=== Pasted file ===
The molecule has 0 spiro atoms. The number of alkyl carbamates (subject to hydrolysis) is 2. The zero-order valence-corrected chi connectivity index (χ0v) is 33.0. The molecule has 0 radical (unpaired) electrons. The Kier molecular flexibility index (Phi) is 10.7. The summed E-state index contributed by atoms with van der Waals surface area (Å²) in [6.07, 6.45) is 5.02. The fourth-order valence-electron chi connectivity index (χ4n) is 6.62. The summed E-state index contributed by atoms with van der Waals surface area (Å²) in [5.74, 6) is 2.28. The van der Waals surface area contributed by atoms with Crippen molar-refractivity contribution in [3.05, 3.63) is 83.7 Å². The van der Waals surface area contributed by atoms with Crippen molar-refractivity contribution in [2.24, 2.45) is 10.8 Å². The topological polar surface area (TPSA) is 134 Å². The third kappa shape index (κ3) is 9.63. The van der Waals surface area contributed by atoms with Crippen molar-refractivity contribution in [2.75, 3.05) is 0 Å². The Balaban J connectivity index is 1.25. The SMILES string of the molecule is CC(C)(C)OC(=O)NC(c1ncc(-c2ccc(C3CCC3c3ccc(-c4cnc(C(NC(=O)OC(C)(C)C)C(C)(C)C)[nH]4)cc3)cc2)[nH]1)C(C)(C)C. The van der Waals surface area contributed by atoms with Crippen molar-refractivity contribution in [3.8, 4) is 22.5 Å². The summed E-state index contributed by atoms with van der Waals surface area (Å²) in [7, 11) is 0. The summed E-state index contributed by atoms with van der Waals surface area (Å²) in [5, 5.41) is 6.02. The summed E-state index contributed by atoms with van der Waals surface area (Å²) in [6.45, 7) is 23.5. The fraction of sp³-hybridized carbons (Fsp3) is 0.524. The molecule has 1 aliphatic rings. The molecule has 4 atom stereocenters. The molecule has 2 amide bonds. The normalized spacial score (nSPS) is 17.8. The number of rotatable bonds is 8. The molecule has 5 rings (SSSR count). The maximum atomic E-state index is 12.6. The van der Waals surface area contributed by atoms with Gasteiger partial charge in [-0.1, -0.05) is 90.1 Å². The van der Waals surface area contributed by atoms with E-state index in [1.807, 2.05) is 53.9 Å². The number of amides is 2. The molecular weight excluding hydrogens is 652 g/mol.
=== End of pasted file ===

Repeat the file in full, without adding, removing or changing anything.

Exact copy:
The molecule has 0 spiro atoms. The number of alkyl carbamates (subject to hydrolysis) is 2. The zero-order valence-corrected chi connectivity index (χ0v) is 33.0. The molecule has 0 radical (unpaired) electrons. The Kier molecular flexibility index (Phi) is 10.7. The summed E-state index contributed by atoms with van der Waals surface area (Å²) in [6.07, 6.45) is 5.02. The fourth-order valence-electron chi connectivity index (χ4n) is 6.62. The summed E-state index contributed by atoms with van der Waals surface area (Å²) in [5.74, 6) is 2.28. The van der Waals surface area contributed by atoms with Crippen molar-refractivity contribution in [3.05, 3.63) is 83.7 Å². The van der Waals surface area contributed by atoms with Crippen molar-refractivity contribution in [2.24, 2.45) is 10.8 Å². The topological polar surface area (TPSA) is 134 Å². The third kappa shape index (κ3) is 9.63. The van der Waals surface area contributed by atoms with Crippen molar-refractivity contribution in [2.75, 3.05) is 0 Å². The Balaban J connectivity index is 1.25. The SMILES string of the molecule is CC(C)(C)OC(=O)NC(c1ncc(-c2ccc(C3CCC3c3ccc(-c4cnc(C(NC(=O)OC(C)(C)C)C(C)(C)C)[nH]4)cc3)cc2)[nH]1)C(C)(C)C. The van der Waals surface area contributed by atoms with Crippen molar-refractivity contribution in [3.8, 4) is 22.5 Å². The summed E-state index contributed by atoms with van der Waals surface area (Å²) in [7, 11) is 0. The summed E-state index contributed by atoms with van der Waals surface area (Å²) in [5, 5.41) is 6.02. The summed E-state index contributed by atoms with van der Waals surface area (Å²) in [6.45, 7) is 23.5. The fraction of sp³-hybridized carbons (Fsp3) is 0.524. The molecule has 1 aliphatic rings. The molecule has 4 atom stereocenters. The molecule has 2 amide bonds. The normalized spacial score (nSPS) is 17.8. The number of rotatable bonds is 8. The molecule has 5 rings (SSSR count). The maximum atomic E-state index is 12.6. The van der Waals surface area contributed by atoms with Gasteiger partial charge in [-0.1, -0.05) is 90.1 Å². The van der Waals surface area contributed by atoms with E-state index in [1.807, 2.05) is 53.9 Å². The number of amides is 2. The molecular weight excluding hydrogens is 652 g/mol.